By Alyson Zetta Williams
When I arrived in New York City at 18, I thought I’d come prepared. There were my sheets, my very Californian wardrobe, and enough socks and underwear to last me through my freshman year. What I didn’t have was a fake ID, an item that would prove more necessary to my social development than a spot in the freshman Facebook group or a quirky sense of humor.
On a strict monthly allowance, I refused to dish out the $100+ that a functioning fake went for. My status as Girl Without Fake landed me in bed or at the movies most weekend nights, and I accepted that the next three years of my life would be spent without partying, alcohol, and the subsequent comradery. That is, until I got myself a stoner bf.
Smoking weed with his group became as much of a communal activity as their bar hopping on a Friday night, or clubbing on Saturday. It was how I first made a circle of friends in the city; it was how I first evaded my self-consciousness, certain anxieties. But perhaps most importantly, it didn’t require a fake ID or a drop of alcohol. During pre-games and dorm parties with friends, I’d take a hit but pass on the drinks, catalyzing my transformation from Girl Without Fake to something akin to Sober Stoner.
My youth sans fake ID did play a part in this transformation, however, my parents’ sobriety played an even bigger role. I was hyperaware around drunk adults at gatherings, and would receive a lecture from my mom whenever someone was plainly intoxicated on television. Smoking weed became the loophole in this contract of sobriety I had somehow entered into with my parents, which I was still too timid to break even from across the continent.
But does smoking weed compromise one’s sobriety?
“Changing your mental state with a chemical goes against what we talk about as sobriety,” says Dr. Scott Bienenfeld, CEO and medical director of Williamsburg recovery center Rebound Brooklyn. Sobriety, technically defined as “not having any measurable levels or effects from alcohol or other drugs … the natural state of a human being given at birth,” has arrived at a gray area when it comes to its colloquial meaning, however. Dr. Bienenfeld goes on to describe sobriety as a “self-reported phenomenon”, ultimately agreeing that a sober state is defined individually.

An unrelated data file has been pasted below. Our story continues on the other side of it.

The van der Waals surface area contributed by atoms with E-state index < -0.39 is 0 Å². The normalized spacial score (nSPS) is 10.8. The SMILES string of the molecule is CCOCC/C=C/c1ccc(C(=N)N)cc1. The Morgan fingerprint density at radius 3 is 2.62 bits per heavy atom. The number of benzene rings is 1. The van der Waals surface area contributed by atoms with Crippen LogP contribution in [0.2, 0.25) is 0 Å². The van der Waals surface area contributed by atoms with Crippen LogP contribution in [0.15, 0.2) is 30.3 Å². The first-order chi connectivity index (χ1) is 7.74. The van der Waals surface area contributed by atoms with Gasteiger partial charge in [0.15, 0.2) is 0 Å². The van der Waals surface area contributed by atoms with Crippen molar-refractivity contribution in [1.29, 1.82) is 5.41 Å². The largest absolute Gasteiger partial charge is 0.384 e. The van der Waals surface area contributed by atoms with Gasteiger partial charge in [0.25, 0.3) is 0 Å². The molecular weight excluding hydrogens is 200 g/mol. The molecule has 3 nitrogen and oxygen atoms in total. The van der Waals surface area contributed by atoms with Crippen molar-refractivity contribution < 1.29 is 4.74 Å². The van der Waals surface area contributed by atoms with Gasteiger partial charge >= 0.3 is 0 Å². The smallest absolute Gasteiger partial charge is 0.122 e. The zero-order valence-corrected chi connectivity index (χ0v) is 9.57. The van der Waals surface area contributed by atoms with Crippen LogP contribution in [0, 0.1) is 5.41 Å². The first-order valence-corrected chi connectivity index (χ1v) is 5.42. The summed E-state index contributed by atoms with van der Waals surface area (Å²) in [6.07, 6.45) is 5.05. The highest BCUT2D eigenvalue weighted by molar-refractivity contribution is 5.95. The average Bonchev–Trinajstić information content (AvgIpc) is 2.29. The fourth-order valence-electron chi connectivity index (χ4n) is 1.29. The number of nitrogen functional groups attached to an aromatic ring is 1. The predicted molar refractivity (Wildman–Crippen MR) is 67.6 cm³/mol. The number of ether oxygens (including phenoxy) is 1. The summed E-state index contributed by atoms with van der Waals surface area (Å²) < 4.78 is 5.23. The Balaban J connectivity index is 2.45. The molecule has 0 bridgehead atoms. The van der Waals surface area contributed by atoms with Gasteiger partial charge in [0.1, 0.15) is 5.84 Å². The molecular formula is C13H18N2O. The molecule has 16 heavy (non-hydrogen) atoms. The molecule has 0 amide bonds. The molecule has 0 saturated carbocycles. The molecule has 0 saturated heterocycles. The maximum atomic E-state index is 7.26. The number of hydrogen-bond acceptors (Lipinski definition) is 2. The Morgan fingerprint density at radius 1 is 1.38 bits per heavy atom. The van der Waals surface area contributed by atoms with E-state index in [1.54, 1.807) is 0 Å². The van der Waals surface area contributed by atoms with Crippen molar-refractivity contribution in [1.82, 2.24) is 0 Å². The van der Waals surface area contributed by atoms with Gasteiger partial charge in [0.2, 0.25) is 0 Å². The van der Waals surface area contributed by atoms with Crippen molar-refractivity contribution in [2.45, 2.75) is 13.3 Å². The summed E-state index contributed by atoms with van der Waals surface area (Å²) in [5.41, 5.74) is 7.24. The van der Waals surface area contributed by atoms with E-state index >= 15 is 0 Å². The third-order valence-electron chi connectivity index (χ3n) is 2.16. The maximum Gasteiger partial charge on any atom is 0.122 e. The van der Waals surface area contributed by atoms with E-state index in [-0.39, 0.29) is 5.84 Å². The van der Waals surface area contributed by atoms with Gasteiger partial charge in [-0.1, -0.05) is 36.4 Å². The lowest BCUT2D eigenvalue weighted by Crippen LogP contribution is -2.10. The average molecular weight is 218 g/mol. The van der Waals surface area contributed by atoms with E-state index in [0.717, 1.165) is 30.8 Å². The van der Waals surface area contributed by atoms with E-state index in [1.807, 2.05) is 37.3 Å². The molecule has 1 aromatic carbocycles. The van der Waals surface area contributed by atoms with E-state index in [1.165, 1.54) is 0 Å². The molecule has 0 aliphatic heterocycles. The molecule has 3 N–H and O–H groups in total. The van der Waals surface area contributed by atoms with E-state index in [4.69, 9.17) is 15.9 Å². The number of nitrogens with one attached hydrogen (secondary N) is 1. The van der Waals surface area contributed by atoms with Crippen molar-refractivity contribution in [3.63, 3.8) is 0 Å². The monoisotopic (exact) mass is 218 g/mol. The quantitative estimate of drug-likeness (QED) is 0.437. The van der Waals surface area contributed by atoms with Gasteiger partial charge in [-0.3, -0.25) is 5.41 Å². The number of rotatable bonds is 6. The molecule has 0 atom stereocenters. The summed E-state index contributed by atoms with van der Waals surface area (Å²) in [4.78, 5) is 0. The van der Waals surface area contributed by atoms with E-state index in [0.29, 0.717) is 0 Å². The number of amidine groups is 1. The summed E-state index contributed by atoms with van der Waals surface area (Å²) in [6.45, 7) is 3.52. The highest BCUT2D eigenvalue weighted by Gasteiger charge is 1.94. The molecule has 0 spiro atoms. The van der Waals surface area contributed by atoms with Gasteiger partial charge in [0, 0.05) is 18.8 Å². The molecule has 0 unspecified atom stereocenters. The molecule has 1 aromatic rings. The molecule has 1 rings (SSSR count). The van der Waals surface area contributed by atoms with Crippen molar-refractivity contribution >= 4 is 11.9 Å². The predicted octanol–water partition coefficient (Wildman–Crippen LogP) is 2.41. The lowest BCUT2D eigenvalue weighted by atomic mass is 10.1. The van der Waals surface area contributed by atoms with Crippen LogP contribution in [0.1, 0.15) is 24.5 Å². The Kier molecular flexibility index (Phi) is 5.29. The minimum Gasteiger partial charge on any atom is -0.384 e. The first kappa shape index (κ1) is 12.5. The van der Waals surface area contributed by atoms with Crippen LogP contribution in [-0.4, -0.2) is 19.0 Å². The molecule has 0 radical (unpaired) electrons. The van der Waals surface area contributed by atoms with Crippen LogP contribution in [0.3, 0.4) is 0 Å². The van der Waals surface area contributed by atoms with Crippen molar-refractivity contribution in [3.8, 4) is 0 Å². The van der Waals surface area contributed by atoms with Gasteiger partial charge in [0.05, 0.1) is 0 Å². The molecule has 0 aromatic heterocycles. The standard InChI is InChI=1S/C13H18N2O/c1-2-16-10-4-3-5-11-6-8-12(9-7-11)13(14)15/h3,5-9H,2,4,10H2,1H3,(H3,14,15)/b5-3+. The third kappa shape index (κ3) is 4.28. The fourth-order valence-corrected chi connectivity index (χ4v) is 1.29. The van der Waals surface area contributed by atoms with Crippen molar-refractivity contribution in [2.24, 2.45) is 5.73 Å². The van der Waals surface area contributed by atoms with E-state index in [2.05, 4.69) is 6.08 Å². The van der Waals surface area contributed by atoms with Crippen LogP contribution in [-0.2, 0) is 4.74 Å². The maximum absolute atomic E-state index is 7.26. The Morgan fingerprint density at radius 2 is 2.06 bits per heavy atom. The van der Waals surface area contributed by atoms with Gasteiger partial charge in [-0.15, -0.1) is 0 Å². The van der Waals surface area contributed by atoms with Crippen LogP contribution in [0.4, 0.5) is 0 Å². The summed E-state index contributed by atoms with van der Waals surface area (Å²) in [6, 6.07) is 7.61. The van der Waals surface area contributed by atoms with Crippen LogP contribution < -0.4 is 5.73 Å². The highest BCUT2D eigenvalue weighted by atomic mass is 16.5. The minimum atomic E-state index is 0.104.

But what about the groups for which the meaning of sobriety is something more communal, more concrete? As cannabis continues to become legally accepted across the United States and other countries, can communities such as Alcoholics Anonymous accept the leaf as a supplement to sobriety rather than a deterrent?
As writer Laura Barcella points out, “in AA there are steps, traditions, and suggestions, but there are no real rules.” This leaves space for individual methods of coping, also known as harm reduction models. These “models” are practical sets of ideas and strategies used by addicts and alcoholics to reduce the negative consequences of their usage. VeryWellMind reports that “abstinence-based programs are not only unachievable but unrealistic for some people. By allowing a person to taper off gradually with marijuana, many of the ill effects of detoxification may be softened.” As one member puts it, “Some people smoke cigarettes in recovery, some people eat tons of sugar or drink coffee. But they’re all drugs … when I get four years [in AA], it will be four years of sobriety for me even though I’ve been smoking pot.” Perhaps total legalization is the only thing standing in the way of marijuana’s acceptance of a harm reduction substance.
While the idea of the Sober Stoner may still seem like an oxymoron, it might just be the next step in our evolution of coping or taking the edge off. The benefits of moderate alcohol consumption are few, and nothing that improved diet and exercise couldn’t solve. But when examining moderate marijuana usage, the medical benefits are vast. From easing chronic pain to treating seizures, nausea, and anxiety, weed has even been found to interact positively with treatments for cancer and Hep C, helping to stop the spread of cancer cells and increase the effectiveness of Hep C treatments in patients.
Doctors, organizations, and individuals all appear to agree that at the end of the day it’s up to us to decide - the Sober Stoner: oxymoron or stroke of genius?